letters to the editor
Educators are worth the investment On behalf of the hundreds of dedicated school district support employees I serve, my hope is that the community will join us in understanding what led us to the point where we are compelled to strike and why we believe it’s vital to the future of our public schools. We are not at odds with our school district.
Quite the opposite, we are and always will be a crucial part of the district. Working together to find solutions to the challenges we face is critical. Association presidents met with Superintendent John O’Brien and HR Director Nate Crabtree earlier this month with the goal of building relationship and trust. The discussion was positive, productive, and a great start to rebuilding the damage caused by over a year of bargaining. We will continue to work together to ensure KPBSD offers our young people the best
possible education we can provide. However, the district hired an expensive, out-of-town lawyer who has obstructed the bargaining progress and the efforts of our team of educators who volunteer their time after work to participate in this process. This, and the appalling lack of authentic and honest dialogue about health care costs, the most important issue to our educators, is why the bargaining process has ground on for nearly two years. In order to attract and retain the next
generation of educators to our communities we must provide competitive wages and benefits, solve the health care crisis, and rebuild the trust between our educators and the district. We all want the same thing — a high-quality education for every student on the Kenai Peninsula. I remain steadfast in the belief that our educators are worth the investment. I hope our district does too. Anne McCabe Soldotna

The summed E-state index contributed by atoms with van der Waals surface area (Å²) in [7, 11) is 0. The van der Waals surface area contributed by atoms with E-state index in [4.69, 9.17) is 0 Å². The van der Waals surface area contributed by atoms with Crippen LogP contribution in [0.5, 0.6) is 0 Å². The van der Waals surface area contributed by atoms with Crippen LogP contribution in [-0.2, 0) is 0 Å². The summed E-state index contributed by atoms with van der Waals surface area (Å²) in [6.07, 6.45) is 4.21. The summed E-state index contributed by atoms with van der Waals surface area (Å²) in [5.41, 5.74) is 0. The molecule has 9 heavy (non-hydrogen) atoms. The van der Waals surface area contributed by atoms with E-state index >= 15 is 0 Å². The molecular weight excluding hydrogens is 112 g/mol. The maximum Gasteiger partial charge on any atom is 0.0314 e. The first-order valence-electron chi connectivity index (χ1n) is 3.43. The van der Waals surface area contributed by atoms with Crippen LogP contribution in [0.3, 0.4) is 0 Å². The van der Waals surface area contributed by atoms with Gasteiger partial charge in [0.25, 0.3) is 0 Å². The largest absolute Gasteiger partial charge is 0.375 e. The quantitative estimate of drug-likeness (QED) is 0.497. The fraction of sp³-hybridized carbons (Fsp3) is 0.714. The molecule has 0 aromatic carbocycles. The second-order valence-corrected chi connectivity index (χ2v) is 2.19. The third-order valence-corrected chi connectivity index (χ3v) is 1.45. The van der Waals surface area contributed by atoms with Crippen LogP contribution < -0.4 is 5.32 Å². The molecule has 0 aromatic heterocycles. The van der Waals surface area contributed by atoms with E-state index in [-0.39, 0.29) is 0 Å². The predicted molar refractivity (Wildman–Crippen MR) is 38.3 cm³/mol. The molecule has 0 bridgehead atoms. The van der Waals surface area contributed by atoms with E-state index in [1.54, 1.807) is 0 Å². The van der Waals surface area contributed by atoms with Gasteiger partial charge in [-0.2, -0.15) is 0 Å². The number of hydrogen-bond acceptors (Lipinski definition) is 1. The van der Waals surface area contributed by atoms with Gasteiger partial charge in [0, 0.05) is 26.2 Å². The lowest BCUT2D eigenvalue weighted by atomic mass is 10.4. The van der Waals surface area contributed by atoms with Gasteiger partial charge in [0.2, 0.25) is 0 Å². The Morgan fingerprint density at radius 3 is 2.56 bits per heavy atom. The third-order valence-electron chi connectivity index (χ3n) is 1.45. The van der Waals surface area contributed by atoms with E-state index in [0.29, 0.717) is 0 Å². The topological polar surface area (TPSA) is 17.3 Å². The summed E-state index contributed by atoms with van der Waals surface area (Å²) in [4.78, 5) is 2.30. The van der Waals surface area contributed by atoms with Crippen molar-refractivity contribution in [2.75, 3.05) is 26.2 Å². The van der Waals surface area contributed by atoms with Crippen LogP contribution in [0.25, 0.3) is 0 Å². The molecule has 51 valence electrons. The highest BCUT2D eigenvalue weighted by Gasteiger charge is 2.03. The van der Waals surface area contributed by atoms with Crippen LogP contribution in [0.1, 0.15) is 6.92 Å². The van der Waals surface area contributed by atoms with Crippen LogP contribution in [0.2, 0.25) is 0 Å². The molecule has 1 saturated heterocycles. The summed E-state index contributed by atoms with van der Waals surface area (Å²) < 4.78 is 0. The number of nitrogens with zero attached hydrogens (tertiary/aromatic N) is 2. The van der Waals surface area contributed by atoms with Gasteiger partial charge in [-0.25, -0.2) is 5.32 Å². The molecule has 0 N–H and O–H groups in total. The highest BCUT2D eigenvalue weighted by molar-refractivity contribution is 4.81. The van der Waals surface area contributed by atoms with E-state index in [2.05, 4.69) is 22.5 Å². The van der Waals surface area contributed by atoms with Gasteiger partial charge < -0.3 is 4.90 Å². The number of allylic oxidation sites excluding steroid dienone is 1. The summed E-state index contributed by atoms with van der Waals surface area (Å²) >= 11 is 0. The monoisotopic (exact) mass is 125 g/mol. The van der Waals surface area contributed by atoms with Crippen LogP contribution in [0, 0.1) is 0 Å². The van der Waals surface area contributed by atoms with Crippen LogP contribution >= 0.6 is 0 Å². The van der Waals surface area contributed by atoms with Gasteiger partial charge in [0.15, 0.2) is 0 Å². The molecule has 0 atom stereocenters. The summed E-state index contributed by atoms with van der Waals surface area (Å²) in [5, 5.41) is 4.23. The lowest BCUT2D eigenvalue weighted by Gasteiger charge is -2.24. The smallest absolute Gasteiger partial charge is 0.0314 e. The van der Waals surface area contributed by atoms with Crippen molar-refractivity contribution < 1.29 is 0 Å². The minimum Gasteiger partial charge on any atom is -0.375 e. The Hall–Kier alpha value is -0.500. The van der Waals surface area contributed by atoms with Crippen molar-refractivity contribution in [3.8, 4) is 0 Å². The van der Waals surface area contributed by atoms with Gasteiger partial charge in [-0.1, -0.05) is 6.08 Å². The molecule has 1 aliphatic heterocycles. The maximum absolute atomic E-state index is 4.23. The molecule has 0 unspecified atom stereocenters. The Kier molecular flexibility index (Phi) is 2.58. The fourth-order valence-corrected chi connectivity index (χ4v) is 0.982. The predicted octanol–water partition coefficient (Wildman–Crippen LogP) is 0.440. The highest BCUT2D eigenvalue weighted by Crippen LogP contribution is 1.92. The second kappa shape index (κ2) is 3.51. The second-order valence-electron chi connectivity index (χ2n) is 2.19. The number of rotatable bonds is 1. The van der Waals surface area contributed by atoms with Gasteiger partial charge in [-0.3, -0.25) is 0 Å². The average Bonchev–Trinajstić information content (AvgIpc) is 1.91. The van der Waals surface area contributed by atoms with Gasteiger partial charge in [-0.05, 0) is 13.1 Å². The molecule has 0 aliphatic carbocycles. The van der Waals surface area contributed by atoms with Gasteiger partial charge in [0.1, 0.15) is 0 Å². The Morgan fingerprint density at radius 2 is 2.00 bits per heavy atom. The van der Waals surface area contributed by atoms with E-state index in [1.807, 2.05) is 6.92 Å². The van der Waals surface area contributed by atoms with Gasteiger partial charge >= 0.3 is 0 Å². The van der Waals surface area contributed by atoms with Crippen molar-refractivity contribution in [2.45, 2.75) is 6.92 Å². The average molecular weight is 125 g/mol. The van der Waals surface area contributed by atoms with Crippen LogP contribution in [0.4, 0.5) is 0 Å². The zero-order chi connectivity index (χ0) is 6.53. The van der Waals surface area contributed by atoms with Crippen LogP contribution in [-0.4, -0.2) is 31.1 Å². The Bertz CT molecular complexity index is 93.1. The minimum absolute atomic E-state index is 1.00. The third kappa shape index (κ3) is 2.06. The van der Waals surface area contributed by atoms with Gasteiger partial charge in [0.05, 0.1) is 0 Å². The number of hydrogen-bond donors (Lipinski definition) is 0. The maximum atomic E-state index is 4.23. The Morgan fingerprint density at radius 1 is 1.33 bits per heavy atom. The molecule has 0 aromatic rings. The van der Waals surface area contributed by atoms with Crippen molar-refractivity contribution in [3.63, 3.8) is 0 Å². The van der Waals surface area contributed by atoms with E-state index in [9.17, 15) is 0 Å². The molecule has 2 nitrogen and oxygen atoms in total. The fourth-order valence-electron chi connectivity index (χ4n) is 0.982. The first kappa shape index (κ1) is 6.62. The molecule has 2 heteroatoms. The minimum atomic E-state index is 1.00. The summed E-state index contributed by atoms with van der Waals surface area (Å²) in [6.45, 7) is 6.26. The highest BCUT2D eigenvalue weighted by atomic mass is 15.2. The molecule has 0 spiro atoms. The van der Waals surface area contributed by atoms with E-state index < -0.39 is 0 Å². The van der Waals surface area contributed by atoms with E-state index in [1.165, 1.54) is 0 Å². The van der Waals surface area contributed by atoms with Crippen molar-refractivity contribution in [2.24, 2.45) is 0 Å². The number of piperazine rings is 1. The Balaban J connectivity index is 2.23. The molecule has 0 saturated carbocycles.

Nation & World A5
tuesday, september 17, 2019
Drugmaker may not be off hook after bankruptcy filing By Geoff Mulvihil Associated Press
OxyContin maker Purdue Pharma and its owners expressed sympathy but not responsibility for the nation’s opioid crisis as the company filed for bankruptcy protection late Sunday night, part of a move to settle some 2,600 lawsuits — most from state and local governments. “Like families across America, we have deep compassion for the victims of the opioid crisis,” Sackler family members said in the statement, which called the settlement plan a “historic step towards providing critical resources that address a tragic public health situation.” But the filing may not get either the drugmaker or the Sacklers off the legal hook. About half the states and lawyers representing at least 1,000 local governments have agreed to the
tentative settlement, which the company says could be worth $10 billion to $12 billion over time and would include at least $3 billion from the Sackler family. The deal also calls for handing the company over to trustees and giving future profits from OxyContin and drugs in development to creditors. But some of the states that are holding out made it clear last week that they intend to object to the deal in bankruptcy court and seek to continue their lawsuits against members of the Sackler family in state courts. “My office is prepared to hold the Sackers accountable, regardless of whether or not Purdue declares bankruptcy,” Illinois Attorney General Kwame Raoul said in a statement last week. It will be up to the Robert Drain, the federal bankruptcy judge in White Plains, New York, to sort out what happens now — including whether those state lawsuits